|US20040225291 *||Mar 31, 2004||Nov 11, 2004||Andy Schwammberger||Implant|
|US20040236337 *||Mar 30, 2004||Nov 25, 2004||Benoist Girard Sas||Greater trochanteric re-attachment device|
|US20050021033 *||Aug 6, 2003||Jan 27, 2005||Claudius Zeiler||Implant plate, method and facility for the manufacture thereof|
|US20050267476 *||May 10, 2005||Dec 1, 2005||Alan Chervitz||Apparatus and method for orthopedic fixation|
|US20110022050 *||Jan 27, 2011||Mcclellan William Thomas||Systems and methods for sternum repair|
|US20110224799 *||Sep 15, 2011||Biomet Sports Medicine, Llc||Method for Trochanteric Reattachment|
|US20120191202 *||May 28, 2010||Jul 26, 2012||Keith Borowsky||Shoulder Joint Repair|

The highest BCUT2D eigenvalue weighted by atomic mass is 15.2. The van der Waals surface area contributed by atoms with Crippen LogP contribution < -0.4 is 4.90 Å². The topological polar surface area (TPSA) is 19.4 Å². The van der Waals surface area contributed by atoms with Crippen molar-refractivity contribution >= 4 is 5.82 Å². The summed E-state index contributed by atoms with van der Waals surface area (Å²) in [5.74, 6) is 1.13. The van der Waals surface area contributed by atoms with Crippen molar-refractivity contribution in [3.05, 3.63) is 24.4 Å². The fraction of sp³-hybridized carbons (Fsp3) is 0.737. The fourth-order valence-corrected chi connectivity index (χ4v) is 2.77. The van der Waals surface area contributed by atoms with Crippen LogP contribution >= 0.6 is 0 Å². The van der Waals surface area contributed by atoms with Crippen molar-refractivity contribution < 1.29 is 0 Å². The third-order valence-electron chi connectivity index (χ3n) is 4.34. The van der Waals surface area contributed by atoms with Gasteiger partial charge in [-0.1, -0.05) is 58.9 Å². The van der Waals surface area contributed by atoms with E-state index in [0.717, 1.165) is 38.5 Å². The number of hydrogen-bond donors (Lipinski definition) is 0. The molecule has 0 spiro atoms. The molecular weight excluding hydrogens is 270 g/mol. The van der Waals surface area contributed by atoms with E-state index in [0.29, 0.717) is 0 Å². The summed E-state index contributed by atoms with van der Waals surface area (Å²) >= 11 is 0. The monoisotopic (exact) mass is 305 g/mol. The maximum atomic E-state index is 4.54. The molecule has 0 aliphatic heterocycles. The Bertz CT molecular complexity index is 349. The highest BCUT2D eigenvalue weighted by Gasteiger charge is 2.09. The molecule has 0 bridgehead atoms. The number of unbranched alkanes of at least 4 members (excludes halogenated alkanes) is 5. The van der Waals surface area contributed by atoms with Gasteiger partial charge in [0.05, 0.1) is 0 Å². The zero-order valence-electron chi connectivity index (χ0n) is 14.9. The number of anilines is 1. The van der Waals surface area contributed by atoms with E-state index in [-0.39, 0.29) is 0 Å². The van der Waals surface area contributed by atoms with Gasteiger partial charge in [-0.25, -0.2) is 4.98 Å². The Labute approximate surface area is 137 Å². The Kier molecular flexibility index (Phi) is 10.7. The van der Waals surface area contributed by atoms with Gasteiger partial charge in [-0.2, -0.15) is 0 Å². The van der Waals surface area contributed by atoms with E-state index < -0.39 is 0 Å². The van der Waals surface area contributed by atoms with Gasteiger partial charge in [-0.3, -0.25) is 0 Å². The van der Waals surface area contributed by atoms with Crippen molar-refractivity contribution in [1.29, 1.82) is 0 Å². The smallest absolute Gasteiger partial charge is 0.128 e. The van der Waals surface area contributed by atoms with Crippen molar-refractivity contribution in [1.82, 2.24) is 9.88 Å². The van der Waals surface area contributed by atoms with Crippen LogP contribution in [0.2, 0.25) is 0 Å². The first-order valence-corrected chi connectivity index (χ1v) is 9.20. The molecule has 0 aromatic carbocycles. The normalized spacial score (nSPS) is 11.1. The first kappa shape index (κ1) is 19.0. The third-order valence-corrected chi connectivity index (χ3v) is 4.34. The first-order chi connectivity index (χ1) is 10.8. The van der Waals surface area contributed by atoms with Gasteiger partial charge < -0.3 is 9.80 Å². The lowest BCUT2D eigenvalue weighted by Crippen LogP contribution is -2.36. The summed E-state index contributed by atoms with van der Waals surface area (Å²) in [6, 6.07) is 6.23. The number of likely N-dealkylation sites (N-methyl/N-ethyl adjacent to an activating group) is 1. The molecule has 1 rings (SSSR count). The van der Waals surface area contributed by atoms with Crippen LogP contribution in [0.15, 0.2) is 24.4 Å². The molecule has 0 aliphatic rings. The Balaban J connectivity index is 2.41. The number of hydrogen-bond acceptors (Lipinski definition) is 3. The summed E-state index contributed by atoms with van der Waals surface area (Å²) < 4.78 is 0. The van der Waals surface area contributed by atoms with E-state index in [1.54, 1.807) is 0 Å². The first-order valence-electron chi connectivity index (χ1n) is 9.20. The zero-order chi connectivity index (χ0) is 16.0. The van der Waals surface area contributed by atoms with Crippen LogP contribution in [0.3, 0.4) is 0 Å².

|WO2015031844A1 *||Aug 29, 2014||Mar 5, 2015||Mercy Medical Research Institute||Tools, devices and methods for intermaxillary fixation|
|U.S. Classification||606/74, 606/297, 606/286|
|International Classification||A61B17/58, A61F2/46, A61B17/84, A61B17/74|
|Cooperative Classification||A61B17/74, A61B17/842|
|European Classification||A61B17/74, A61B17/84B|
|Dec 10, 1996||AS||Assignment|
Owner name: JOHNSON & JOHNSON PROFESSIONAL, INC., MASSACHUSETT
Free format text: ASSIGNMENT OF ASSIGNORS INTEREST;ASSIGNOR:MCDOWELL, CHRISTOPHER S.;REEL/FRAME:008350/0296
Effective date: 19961209
|Apr 10, 2000||AS||Assignment|
|Jan 14, 2002||FPAY||Fee payment|
Year of fee payment: 4
|Jan 20, 2006||FPAY||Fee payment|
Year of fee payment: 8
|Jan 29, 2010||FPAY||Fee payment|
Year of fee payment: 12
|Jul 17, 2012||AS||Assignment|
Owner name: BIOMET C.V., GIBRALTAR
Free format text: ASSIGNMENT OF ASSIGNORS INTEREST;ASSIGNOR:DEPUY PRODUCTS, INC.;REEL/FRAME:028565/0519
Effective date: 20120612